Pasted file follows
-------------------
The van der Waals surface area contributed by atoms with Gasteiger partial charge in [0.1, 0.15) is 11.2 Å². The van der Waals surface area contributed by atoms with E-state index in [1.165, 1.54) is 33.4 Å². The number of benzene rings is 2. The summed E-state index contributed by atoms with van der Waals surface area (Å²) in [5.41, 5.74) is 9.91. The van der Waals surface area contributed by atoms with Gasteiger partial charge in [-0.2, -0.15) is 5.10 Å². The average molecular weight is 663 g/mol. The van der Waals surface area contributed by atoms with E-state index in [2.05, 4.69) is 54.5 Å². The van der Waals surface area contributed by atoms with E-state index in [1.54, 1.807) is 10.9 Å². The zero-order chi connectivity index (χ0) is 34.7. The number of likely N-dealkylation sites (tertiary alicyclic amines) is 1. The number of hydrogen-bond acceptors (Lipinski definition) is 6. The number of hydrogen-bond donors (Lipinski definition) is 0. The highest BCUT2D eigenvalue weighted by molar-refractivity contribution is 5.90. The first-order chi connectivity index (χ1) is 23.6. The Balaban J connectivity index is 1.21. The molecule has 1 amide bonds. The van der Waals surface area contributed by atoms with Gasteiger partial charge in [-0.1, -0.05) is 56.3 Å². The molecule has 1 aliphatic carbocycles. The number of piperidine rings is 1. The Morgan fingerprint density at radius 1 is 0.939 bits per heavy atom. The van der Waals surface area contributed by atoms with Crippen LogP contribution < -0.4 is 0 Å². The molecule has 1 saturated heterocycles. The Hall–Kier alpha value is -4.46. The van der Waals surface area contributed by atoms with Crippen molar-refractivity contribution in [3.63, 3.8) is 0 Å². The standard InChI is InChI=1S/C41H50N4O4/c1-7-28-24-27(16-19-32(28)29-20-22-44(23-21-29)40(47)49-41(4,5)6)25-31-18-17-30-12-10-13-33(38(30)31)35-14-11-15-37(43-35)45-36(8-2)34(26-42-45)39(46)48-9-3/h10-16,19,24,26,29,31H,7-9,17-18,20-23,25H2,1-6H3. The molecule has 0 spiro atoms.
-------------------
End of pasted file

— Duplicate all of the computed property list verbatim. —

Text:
The van der Waals surface area contributed by atoms with Gasteiger partial charge in [0.1, 0.15) is 11.2 Å². The van der Waals surface area contributed by atoms with E-state index in [1.165, 1.54) is 33.4 Å². The number of benzene rings is 2. The summed E-state index contributed by atoms with van der Waals surface area (Å²) in [5.41, 5.74) is 9.91. The van der Waals surface area contributed by atoms with Gasteiger partial charge in [-0.2, -0.15) is 5.10 Å². The average molecular weight is 663 g/mol. The van der Waals surface area contributed by atoms with E-state index in [2.05, 4.69) is 54.5 Å². The van der Waals surface area contributed by atoms with E-state index in [1.54, 1.807) is 10.9 Å². The zero-order chi connectivity index (χ0) is 34.7. The number of likely N-dealkylation sites (tertiary alicyclic amines) is 1. The number of hydrogen-bond acceptors (Lipinski definition) is 6. The number of hydrogen-bond donors (Lipinski definition) is 0. The highest BCUT2D eigenvalue weighted by molar-refractivity contribution is 5.90. The first-order chi connectivity index (χ1) is 23.6. The Balaban J connectivity index is 1.21. The molecule has 1 amide bonds. The van der Waals surface area contributed by atoms with Gasteiger partial charge in [-0.1, -0.05) is 56.3 Å². The molecule has 1 aliphatic carbocycles. The number of piperidine rings is 1. The Morgan fingerprint density at radius 1 is 0.939 bits per heavy atom. The van der Waals surface area contributed by atoms with Crippen LogP contribution < -0.4 is 0 Å². The molecule has 1 saturated heterocycles. The Hall–Kier alpha value is -4.46. The van der Waals surface area contributed by atoms with Crippen molar-refractivity contribution in [3.63, 3.8) is 0 Å². The standard InChI is InChI=1S/C41H50N4O4/c1-7-28-24-27(16-19-32(28)29-20-22-44(23-21-29)40(47)49-41(4,5)6)25-31-18-17-30-12-10-13-33(38(30)31)35-14-11-15-37(43-35)45-36(8-2)34(26-42-45)39(46)48-9-3/h10-16,19,24,26,29,31H,7-9,17-18,20-23,25H2,1-6H3. The molecule has 0 spiro atoms.